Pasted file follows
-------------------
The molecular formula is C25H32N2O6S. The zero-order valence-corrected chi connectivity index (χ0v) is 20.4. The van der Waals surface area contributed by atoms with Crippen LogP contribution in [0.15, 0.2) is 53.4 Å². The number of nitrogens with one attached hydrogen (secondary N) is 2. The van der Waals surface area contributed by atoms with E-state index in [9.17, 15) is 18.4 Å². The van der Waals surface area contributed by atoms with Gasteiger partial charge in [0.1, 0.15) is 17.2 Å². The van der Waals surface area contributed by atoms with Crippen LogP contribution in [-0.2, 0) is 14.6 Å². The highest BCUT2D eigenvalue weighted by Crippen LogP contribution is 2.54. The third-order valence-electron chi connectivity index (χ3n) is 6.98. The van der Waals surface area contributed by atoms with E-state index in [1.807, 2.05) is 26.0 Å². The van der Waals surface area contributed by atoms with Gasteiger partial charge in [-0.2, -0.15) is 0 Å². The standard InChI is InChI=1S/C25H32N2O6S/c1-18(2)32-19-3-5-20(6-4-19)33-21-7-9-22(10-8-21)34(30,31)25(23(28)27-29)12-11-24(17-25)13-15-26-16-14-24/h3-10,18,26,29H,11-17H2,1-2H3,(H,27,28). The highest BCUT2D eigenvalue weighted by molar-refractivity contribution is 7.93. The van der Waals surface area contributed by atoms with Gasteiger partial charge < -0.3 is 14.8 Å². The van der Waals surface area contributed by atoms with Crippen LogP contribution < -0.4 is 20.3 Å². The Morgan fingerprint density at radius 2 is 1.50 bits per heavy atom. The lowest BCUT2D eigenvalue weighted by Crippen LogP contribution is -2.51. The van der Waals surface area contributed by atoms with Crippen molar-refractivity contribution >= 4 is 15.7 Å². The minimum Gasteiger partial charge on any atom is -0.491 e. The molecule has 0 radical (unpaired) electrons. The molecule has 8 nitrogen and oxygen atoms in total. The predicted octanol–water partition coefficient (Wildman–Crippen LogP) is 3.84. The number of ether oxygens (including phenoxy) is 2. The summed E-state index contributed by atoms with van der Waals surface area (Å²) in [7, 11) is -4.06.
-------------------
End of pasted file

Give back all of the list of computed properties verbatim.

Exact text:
The molecular formula is C25H32N2O6S. The zero-order valence-corrected chi connectivity index (χ0v) is 20.4. The van der Waals surface area contributed by atoms with Crippen LogP contribution in [0.15, 0.2) is 53.4 Å². The number of nitrogens with one attached hydrogen (secondary N) is 2. The van der Waals surface area contributed by atoms with E-state index in [9.17, 15) is 18.4 Å². The van der Waals surface area contributed by atoms with Gasteiger partial charge in [0.1, 0.15) is 17.2 Å². The van der Waals surface area contributed by atoms with Crippen LogP contribution in [-0.2, 0) is 14.6 Å². The highest BCUT2D eigenvalue weighted by Crippen LogP contribution is 2.54. The third-order valence-electron chi connectivity index (χ3n) is 6.98. The van der Waals surface area contributed by atoms with E-state index in [1.807, 2.05) is 26.0 Å². The van der Waals surface area contributed by atoms with Gasteiger partial charge in [-0.2, -0.15) is 0 Å². The standard InChI is InChI=1S/C25H32N2O6S/c1-18(2)32-19-3-5-20(6-4-19)33-21-7-9-22(10-8-21)34(30,31)25(23(28)27-29)12-11-24(17-25)13-15-26-16-14-24/h3-10,18,26,29H,11-17H2,1-2H3,(H,27,28). The highest BCUT2D eigenvalue weighted by molar-refractivity contribution is 7.93. The van der Waals surface area contributed by atoms with Gasteiger partial charge < -0.3 is 14.8 Å². The van der Waals surface area contributed by atoms with Crippen LogP contribution < -0.4 is 20.3 Å². The Morgan fingerprint density at radius 2 is 1.50 bits per heavy atom. The lowest BCUT2D eigenvalue weighted by Crippen LogP contribution is -2.51. The van der Waals surface area contributed by atoms with Crippen molar-refractivity contribution >= 4 is 15.7 Å². The minimum Gasteiger partial charge on any atom is -0.491 e. The molecule has 0 radical (unpaired) electrons. The molecule has 8 nitrogen and oxygen atoms in total. The predicted octanol–water partition coefficient (Wildman–Crippen LogP) is 3.84. The number of ether oxygens (including phenoxy) is 2. The summed E-state index contributed by atoms with van der Waals surface area (Å²) in [7, 11) is -4.06.